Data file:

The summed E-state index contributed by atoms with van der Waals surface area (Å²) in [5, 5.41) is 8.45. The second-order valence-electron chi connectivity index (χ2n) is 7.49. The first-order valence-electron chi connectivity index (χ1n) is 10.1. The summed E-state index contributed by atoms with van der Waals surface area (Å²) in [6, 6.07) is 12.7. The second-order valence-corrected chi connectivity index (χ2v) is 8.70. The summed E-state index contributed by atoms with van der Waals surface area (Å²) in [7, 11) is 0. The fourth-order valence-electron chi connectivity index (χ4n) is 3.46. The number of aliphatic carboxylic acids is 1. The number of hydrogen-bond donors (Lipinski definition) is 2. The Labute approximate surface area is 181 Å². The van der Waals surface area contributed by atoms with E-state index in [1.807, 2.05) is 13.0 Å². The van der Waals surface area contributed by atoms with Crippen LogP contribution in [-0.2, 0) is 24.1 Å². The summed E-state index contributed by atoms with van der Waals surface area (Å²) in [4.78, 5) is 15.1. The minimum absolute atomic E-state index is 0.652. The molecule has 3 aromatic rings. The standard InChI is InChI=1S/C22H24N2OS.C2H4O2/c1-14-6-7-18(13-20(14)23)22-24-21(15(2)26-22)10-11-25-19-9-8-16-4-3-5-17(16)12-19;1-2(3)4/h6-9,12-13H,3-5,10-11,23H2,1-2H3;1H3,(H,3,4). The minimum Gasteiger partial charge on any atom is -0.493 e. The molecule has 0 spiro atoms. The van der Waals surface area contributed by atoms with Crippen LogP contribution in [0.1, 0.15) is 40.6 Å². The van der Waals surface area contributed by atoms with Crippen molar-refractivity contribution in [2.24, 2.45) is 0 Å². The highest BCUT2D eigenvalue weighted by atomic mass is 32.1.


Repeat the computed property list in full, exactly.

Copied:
The summed E-state index contributed by atoms with van der Waals surface area (Å²) in [5, 5.41) is 8.45. The second-order valence-electron chi connectivity index (χ2n) is 7.49. The first-order valence-electron chi connectivity index (χ1n) is 10.1. The summed E-state index contributed by atoms with van der Waals surface area (Å²) in [6, 6.07) is 12.7. The second-order valence-corrected chi connectivity index (χ2v) is 8.70. The summed E-state index contributed by atoms with van der Waals surface area (Å²) in [7, 11) is 0. The fourth-order valence-electron chi connectivity index (χ4n) is 3.46. The number of aliphatic carboxylic acids is 1. The number of hydrogen-bond donors (Lipinski definition) is 2. The Labute approximate surface area is 181 Å². The van der Waals surface area contributed by atoms with E-state index in [1.807, 2.05) is 13.0 Å². The van der Waals surface area contributed by atoms with Crippen LogP contribution in [-0.2, 0) is 24.1 Å². The summed E-state index contributed by atoms with van der Waals surface area (Å²) in [4.78, 5) is 15.1. The minimum absolute atomic E-state index is 0.652. The molecule has 3 aromatic rings. The standard InChI is InChI=1S/C22H24N2OS.C2H4O2/c1-14-6-7-18(13-20(14)23)22-24-21(15(2)26-22)10-11-25-19-9-8-16-4-3-5-17(16)12-19;1-2(3)4/h6-9,12-13H,3-5,10-11,23H2,1-2H3;1H3,(H,3,4). The minimum Gasteiger partial charge on any atom is -0.493 e. The molecule has 0 spiro atoms. The van der Waals surface area contributed by atoms with Crippen LogP contribution in [0.1, 0.15) is 40.6 Å². The van der Waals surface area contributed by atoms with Crippen molar-refractivity contribution in [2.24, 2.45) is 0 Å². The highest BCUT2D eigenvalue weighted by atomic mass is 32.1.